Traditionally environmentalists and fishermen have not gotten along. In Mexico, the former tends to close fishing grounds and the latter sometimes burns government trucks in anger. Over the past couple decades, however, a sea change has crept into marine conservation. Rather than blaming fishermen for wonton destruction of our oceans, scientists and conservationists have come to see that fishermen are an intrinsic part of the ecosystem.
This has not been easy. In order to protect the endangered Mexican porpoise (or vaquita), half of the fishermen in the Upper Gulf of the Sea of Cortez have been either bought out or barred from fishing these waters. The remaining fishermen now have more successful catches but hate the people who forced their competitors to leave.
“They associate science with NGOs,” says Catalina Lopez, a scientist who has dedicated herself to understanding fishing communities in the region. “And they associate NGOs with closure.”
Without the fishermen’s cooperation, conservation can’t happen. And in a country like Mexico, no one can force people to cooperate. Lopez, along with most of the other environmentalists we met have come to this final conclusion — the fishermen and the waters they work cannot be separated. And to save one, you must save the other.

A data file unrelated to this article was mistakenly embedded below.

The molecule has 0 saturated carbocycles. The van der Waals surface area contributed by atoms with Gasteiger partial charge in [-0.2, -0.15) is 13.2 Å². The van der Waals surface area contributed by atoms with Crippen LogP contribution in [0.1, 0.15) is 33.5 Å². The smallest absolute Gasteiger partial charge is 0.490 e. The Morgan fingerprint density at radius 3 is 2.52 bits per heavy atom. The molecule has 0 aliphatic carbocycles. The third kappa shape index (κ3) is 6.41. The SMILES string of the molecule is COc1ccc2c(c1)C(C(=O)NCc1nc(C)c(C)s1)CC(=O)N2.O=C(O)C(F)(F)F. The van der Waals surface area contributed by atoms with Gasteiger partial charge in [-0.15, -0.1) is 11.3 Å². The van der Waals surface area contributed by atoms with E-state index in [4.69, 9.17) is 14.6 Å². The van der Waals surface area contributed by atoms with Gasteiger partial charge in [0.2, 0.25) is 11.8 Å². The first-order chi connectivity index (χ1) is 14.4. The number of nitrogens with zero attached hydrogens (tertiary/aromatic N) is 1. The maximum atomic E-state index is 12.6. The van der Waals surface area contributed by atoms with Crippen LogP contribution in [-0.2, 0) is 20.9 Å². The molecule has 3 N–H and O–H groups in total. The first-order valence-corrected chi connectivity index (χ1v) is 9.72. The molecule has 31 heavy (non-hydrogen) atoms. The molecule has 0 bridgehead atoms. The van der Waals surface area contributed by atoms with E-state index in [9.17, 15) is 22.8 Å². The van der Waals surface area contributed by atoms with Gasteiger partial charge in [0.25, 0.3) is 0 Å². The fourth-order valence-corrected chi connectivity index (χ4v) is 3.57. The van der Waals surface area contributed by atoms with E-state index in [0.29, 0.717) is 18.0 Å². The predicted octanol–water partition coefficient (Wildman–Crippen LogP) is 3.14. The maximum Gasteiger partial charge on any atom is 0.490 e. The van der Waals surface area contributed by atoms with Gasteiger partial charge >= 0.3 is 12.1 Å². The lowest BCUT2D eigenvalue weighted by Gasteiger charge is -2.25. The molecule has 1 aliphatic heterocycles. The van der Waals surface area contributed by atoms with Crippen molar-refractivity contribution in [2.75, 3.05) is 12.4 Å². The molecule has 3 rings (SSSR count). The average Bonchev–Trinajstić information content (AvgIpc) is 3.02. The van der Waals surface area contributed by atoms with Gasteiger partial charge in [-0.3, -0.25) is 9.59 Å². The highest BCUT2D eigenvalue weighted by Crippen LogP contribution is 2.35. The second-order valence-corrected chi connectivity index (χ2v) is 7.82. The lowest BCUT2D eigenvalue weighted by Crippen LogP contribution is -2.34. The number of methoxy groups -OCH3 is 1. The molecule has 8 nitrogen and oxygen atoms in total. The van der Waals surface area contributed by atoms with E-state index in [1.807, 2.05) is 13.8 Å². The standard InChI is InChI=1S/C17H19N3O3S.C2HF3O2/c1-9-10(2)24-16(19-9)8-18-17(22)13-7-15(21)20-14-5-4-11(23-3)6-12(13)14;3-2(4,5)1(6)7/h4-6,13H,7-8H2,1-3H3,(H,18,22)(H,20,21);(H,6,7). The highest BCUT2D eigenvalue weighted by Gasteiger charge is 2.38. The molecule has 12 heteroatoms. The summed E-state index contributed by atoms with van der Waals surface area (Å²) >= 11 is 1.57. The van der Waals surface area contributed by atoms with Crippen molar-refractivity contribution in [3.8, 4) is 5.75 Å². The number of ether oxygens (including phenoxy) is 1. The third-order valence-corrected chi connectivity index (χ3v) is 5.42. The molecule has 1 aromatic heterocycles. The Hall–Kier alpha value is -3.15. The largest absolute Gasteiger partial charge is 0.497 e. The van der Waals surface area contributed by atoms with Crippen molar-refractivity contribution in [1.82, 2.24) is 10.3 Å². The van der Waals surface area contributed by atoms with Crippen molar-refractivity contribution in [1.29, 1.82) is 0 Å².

It was with this in mind that Dominic and I approached our work in the Upper Gulf. For my part, that meant honestly weighing the plight of the fishermen against the plight of the animals in crisis — especially the vaquita. For Dominic, it meant looking for the places where man and ocean touch. The quiet moment in front of a vast, quiet sea. A nap taken in the searing sun. Even overlaying nature and fisherman in a double exposure.
The heroes, villains, and ultimate solutions in the Upper Gulf are not clear. But if we look hard enough, the way forward may soon be.